6. #6
    Senior Member
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    Do you mean how far the wheels should be inserted into the drop outs? For the front, you should just be able to drop the wheel in all the way, right?

    From what I've heard about the back wheel, for indexed shifting at least, optimum shifting is achieved when the rear axle is vertically aligned over the derailleur pivot point, but there are definitely more qualified opinions out there than mine. This is what I've been following for my 10 speed cassette road bike. I'm not sure how that carries over to other types of bikes.
    "I was racing after him at 55 km/h, and he took a minute off me."
    ---Boonen on Cancellara with 15 km to go at Flanders 2010

  7. #7
    fishologist cohophysh's Avatar
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    Let me go take a picture
    We cannot solve problems with the same level of consciousness that created them. A.E.

    1990 Diamond Back MTB
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  8. #8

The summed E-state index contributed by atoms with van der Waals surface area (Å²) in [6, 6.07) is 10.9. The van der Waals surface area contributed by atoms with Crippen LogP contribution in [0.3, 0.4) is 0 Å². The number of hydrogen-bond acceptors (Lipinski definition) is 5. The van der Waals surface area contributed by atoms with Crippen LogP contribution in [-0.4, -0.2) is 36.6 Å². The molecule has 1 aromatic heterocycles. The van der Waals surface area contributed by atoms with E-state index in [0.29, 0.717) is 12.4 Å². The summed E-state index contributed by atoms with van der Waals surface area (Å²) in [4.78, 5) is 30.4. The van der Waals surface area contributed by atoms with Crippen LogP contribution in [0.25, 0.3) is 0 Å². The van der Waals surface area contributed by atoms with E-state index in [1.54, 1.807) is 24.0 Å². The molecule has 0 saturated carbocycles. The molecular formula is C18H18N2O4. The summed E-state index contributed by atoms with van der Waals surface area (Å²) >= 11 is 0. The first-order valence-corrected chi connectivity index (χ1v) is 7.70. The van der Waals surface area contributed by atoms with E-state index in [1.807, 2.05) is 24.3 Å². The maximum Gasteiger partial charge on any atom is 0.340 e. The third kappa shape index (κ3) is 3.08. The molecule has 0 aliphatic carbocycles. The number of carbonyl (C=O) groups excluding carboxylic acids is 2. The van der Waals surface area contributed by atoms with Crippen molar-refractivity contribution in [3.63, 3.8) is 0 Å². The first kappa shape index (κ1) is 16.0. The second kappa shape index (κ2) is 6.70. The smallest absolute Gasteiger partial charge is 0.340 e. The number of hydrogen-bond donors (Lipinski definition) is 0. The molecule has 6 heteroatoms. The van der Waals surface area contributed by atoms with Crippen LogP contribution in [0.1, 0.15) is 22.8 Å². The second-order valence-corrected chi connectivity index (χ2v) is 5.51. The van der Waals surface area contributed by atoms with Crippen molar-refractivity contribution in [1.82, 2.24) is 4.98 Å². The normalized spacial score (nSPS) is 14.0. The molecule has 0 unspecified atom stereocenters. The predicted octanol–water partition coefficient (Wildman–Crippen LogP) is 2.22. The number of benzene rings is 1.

Senior Member SweetLou's Avatar
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    You didn't like my answer?

  9. #9
    Senior Member Bill Kapaun's Avatar
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    I assume you mean how much of the axle end should engage the drop outs.
    Typically, a QR axle is 11 MM longer than the drop out spacing, so 5.5MM would be standard.
    You want the axle "just under" flush, or else it won't be well secured by the QR.
    As long as you have a "bit" of axle protrusion to locate the wheel, you are good.

  10. #10
    fishologist cohophysh's Avatar
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    yes, how much axle should engage in the drop out. See the pix, is this to short, if so, can I get a longer axle? these are ultegras and sorry for the lame pix